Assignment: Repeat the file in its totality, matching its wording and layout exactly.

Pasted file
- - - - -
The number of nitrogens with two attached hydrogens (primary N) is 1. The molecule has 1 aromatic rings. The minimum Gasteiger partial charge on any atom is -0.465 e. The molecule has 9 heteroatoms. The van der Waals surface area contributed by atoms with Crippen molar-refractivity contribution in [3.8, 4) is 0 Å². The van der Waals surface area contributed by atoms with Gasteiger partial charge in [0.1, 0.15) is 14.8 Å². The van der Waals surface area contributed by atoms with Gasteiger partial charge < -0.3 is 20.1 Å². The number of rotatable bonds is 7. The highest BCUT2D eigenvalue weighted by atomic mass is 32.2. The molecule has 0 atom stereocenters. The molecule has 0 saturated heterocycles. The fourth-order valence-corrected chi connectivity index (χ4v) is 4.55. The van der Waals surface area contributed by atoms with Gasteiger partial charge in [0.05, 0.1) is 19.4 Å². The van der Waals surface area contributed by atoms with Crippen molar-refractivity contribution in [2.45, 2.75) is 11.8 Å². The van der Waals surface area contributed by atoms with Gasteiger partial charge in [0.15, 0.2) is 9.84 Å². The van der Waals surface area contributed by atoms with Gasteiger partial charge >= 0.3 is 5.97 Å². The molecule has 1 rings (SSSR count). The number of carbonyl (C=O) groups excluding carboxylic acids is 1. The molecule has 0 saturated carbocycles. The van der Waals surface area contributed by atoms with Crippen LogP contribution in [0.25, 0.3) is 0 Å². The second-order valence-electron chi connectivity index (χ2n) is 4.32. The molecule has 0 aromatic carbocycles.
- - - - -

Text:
The number of nitrogens with two attached hydrogens (primary N) is 1. The molecule has 1 aromatic rings. The minimum Gasteiger partial charge on any atom is -0.465 e. The molecule has 9 heteroatoms. The van der Waals surface area contributed by atoms with Crippen molar-refractivity contribution in [3.8, 4) is 0 Å². The van der Waals surface area contributed by atoms with Gasteiger partial charge in [0.1, 0.15) is 14.8 Å². The van der Waals surface area contributed by atoms with Gasteiger partial charge < -0.3 is 20.1 Å². The number of rotatable bonds is 7. The highest BCUT2D eigenvalue weighted by atomic mass is 32.2. The molecule has 0 atom stereocenters. The molecule has 0 saturated heterocycles. The fourth-order valence-corrected chi connectivity index (χ4v) is 4.55. The van der Waals surface area contributed by atoms with Gasteiger partial charge in [0.05, 0.1) is 19.4 Å². The van der Waals surface area contributed by atoms with Crippen molar-refractivity contribution in [2.45, 2.75) is 11.8 Å². The van der Waals surface area contributed by atoms with Gasteiger partial charge in [0.15, 0.2) is 9.84 Å². The van der Waals surface area contributed by atoms with Gasteiger partial charge >= 0.3 is 5.97 Å². The molecule has 1 rings (SSSR count). The number of carbonyl (C=O) groups excluding carboxylic acids is 1. The molecule has 0 saturated carbocycles. The van der Waals surface area contributed by atoms with Crippen LogP contribution in [0.25, 0.3) is 0 Å². The second-order valence-electron chi connectivity index (χ2n) is 4.32. The molecule has 0 aromatic carbocycles.